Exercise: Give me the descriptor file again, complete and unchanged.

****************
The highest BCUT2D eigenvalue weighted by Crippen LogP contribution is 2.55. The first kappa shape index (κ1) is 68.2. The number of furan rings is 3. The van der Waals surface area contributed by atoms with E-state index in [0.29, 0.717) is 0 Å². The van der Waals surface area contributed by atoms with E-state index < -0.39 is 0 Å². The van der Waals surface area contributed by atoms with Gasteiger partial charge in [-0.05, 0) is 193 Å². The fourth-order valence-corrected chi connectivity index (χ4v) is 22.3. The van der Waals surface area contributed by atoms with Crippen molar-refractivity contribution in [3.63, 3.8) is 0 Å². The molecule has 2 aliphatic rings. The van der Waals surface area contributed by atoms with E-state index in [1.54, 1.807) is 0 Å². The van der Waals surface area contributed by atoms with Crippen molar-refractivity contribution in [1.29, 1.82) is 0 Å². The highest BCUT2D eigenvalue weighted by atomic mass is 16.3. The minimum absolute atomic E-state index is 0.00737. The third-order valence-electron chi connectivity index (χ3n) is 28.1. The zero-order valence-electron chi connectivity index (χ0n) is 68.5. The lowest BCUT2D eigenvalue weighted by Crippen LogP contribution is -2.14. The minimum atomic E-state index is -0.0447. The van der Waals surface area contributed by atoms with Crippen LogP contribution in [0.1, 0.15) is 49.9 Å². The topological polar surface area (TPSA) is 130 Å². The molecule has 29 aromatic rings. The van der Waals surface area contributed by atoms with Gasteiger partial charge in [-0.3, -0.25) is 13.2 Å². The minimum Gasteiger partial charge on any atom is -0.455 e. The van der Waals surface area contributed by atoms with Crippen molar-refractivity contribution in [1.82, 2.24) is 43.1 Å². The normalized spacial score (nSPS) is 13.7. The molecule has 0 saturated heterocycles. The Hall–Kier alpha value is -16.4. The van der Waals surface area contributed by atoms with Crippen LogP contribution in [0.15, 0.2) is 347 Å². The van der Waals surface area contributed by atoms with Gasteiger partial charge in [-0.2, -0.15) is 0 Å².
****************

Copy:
The highest BCUT2D eigenvalue weighted by Crippen LogP contribution is 2.55. The first kappa shape index (κ1) is 68.2. The number of furan rings is 3. The van der Waals surface area contributed by atoms with E-state index in [0.29, 0.717) is 0 Å². The van der Waals surface area contributed by atoms with E-state index < -0.39 is 0 Å². The van der Waals surface area contributed by atoms with Gasteiger partial charge in [-0.05, 0) is 193 Å². The fourth-order valence-corrected chi connectivity index (χ4v) is 22.3. The van der Waals surface area contributed by atoms with Crippen molar-refractivity contribution in [3.63, 3.8) is 0 Å². The molecule has 2 aliphatic rings. The van der Waals surface area contributed by atoms with E-state index in [1.54, 1.807) is 0 Å². The van der Waals surface area contributed by atoms with Crippen molar-refractivity contribution in [1.29, 1.82) is 0 Å². The highest BCUT2D eigenvalue weighted by atomic mass is 16.3. The minimum absolute atomic E-state index is 0.00737. The third-order valence-electron chi connectivity index (χ3n) is 28.1. The zero-order valence-electron chi connectivity index (χ0n) is 68.5. The lowest BCUT2D eigenvalue weighted by Crippen LogP contribution is -2.14. The minimum atomic E-state index is -0.0447. The van der Waals surface area contributed by atoms with Crippen LogP contribution in [0.1, 0.15) is 49.9 Å². The topological polar surface area (TPSA) is 130 Å². The molecule has 29 aromatic rings. The van der Waals surface area contributed by atoms with Gasteiger partial charge in [-0.3, -0.25) is 13.2 Å². The minimum Gasteiger partial charge on any atom is -0.455 e. The van der Waals surface area contributed by atoms with Crippen molar-refractivity contribution in [1.82, 2.24) is 43.1 Å². The normalized spacial score (nSPS) is 13.7. The molecule has 0 saturated heterocycles. The Hall–Kier alpha value is -16.4. The van der Waals surface area contributed by atoms with Crippen LogP contribution in [0.15, 0.2) is 347 Å². The van der Waals surface area contributed by atoms with Gasteiger partial charge in [-0.2, -0.15) is 0 Å².